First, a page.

In the past most private landlords had the right to issue blanket denials to applicants if they hard an arrest record or served time in prison for a prior offense.
Although it’s certainly been a private landlords right to rent to whomever they want the reality is that blanket denials have made it difficult for some tenants across the United States who have been trying to rent a single family home, town home or condo but may have had an arrest ir conviction in the past.
Private landlords who have blanket bans on renting to people with criminal records are in violation of the Fair Housing Act and can be sued and face penalties for discrimination, the federal Department of Housing and Urban Development said.
Julián Castro, the HUD secretary, is expected on Monday to announce guidancethat details his agency’s interpretation of how the fair housing law applies to policies that exclude people with criminal records, a group that is not explicitly protected by the act but falls under it in certain circumstances. Federal officials said landlords must distinguish between arrests and convictions and cannot use an arrest to ban applicants. In the case of applicants with convictions, property owners must prove that the exclusion is justified and consider factors like the nature and severity of the crime in assessing prospective tenants before excluding someone.
Mr. Castro said housing bans against former offenders were common.
“Right now, many housing providers use the fact of a conviction, any conviction, regardless of what it was for or how long ago it happened, to indefinitely bar folks from housing opportunities,” Mr. Castro said in a statement. “Many people who are coming back to neighborhoods are only looking for a fair chance to be productive members, but blanket policies like this unfairly deny them that chance.”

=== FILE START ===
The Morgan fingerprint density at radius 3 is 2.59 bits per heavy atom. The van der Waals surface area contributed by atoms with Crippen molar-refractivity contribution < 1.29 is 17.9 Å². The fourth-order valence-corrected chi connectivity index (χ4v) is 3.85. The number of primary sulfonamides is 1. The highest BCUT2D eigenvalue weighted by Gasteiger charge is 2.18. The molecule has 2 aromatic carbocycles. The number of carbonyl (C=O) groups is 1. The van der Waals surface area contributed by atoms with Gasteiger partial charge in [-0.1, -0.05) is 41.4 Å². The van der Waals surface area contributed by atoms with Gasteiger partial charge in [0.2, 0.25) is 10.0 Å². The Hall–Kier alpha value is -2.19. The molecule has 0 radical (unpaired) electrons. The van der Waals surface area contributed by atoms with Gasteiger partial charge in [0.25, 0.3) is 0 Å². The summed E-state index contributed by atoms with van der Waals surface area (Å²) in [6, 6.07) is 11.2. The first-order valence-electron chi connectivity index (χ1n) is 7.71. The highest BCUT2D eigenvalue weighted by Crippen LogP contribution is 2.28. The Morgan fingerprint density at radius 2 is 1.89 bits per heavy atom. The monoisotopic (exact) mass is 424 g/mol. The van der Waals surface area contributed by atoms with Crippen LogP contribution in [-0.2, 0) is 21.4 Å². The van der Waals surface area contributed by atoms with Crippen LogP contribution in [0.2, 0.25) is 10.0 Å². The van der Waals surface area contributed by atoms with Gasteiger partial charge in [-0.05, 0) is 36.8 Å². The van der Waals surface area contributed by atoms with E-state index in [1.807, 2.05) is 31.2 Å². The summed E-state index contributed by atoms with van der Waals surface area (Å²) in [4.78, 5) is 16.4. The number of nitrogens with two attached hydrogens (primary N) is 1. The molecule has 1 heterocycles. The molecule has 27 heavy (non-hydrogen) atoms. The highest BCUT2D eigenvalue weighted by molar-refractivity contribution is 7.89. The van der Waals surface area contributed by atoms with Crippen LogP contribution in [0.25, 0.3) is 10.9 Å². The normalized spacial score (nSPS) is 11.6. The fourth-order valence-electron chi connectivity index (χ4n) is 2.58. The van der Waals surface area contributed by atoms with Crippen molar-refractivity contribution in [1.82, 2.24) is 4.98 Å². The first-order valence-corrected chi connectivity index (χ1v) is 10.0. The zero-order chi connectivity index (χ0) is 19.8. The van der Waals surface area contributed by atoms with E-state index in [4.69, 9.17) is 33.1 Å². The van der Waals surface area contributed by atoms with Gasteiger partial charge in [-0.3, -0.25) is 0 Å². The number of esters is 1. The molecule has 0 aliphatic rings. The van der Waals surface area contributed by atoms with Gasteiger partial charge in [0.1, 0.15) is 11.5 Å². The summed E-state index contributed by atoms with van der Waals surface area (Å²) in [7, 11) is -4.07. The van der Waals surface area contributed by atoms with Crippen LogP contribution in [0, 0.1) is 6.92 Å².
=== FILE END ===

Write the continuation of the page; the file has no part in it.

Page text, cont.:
The new federal housing guidance applies a legal standard that was upheld by the United States Supreme Court last year that allows plaintiffs to challenge housing practices that have a discriminatory effect without having to show discriminatory intent. The ruling allows plaintiffs to show instead that the practices both have a “disparate impact” on racial groups and are not justified. Blacks and Latinos are arrested, convicted and imprisoned in disproportionate numbers, and civil rights groups say they face equally disparate discrimination in finding housing.
Federal housing officials said the guidance was meant to emphasize to landlords that blanket bans are illegal, as well as to inform housing applicants of their rights. Housing officials said they can investigate violations and bring discrimination charges against landlords that could result in civil penalties for them, and damages for a person denied housing.
Lawyers who represent former prisoners said they expected HUD’s stance to lead landlords to revise their screening policies to avoid litigation. The guidance, which is similar to an instruction federal officials already have for public and subsidized housing, could also lead to more and stronger lawsuits against those who continue to deny housing based on criminal history.
“The agency in charge of interpreting the Fair Housing Act agrees with us, and that will have a lot of weight,” said John P. Relman, a lawyer and specialist in housing discrimination cases who is representing the social services group Fortune Societyin a federal lawsuit against a rental complex in New York City over screening policies.
Source – nytimes.com
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